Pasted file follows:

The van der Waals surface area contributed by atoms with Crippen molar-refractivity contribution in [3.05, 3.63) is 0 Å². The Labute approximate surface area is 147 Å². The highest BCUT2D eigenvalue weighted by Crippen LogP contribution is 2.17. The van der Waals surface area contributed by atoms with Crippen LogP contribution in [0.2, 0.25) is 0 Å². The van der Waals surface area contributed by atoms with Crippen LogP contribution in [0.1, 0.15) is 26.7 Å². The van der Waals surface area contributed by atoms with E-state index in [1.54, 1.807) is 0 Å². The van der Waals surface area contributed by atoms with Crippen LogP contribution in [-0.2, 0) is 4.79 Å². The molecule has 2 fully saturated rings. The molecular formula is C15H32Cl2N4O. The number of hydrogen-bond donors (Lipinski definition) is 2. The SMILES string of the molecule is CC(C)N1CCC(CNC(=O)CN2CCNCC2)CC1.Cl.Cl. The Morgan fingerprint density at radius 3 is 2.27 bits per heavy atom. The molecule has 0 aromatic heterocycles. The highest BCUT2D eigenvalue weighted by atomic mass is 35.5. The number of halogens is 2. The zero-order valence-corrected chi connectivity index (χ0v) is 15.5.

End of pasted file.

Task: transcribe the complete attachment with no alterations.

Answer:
The van der Waals surface area contributed by atoms with Crippen molar-refractivity contribution in [3.05, 3.63) is 0 Å². The Labute approximate surface area is 147 Å². The highest BCUT2D eigenvalue weighted by Crippen LogP contribution is 2.17. The van der Waals surface area contributed by atoms with Crippen LogP contribution in [0.2, 0.25) is 0 Å². The van der Waals surface area contributed by atoms with Crippen LogP contribution in [0.1, 0.15) is 26.7 Å². The van der Waals surface area contributed by atoms with E-state index in [1.54, 1.807) is 0 Å². The van der Waals surface area contributed by atoms with Crippen LogP contribution in [-0.2, 0) is 4.79 Å². The molecule has 2 fully saturated rings. The molecular formula is C15H32Cl2N4O. The number of hydrogen-bond donors (Lipinski definition) is 2. The SMILES string of the molecule is CC(C)N1CCC(CNC(=O)CN2CCNCC2)CC1.Cl.Cl. The Morgan fingerprint density at radius 3 is 2.27 bits per heavy atom. The molecule has 0 aromatic heterocycles. The highest BCUT2D eigenvalue weighted by atomic mass is 35.5. The number of halogens is 2. The zero-order valence-corrected chi connectivity index (χ0v) is 15.5.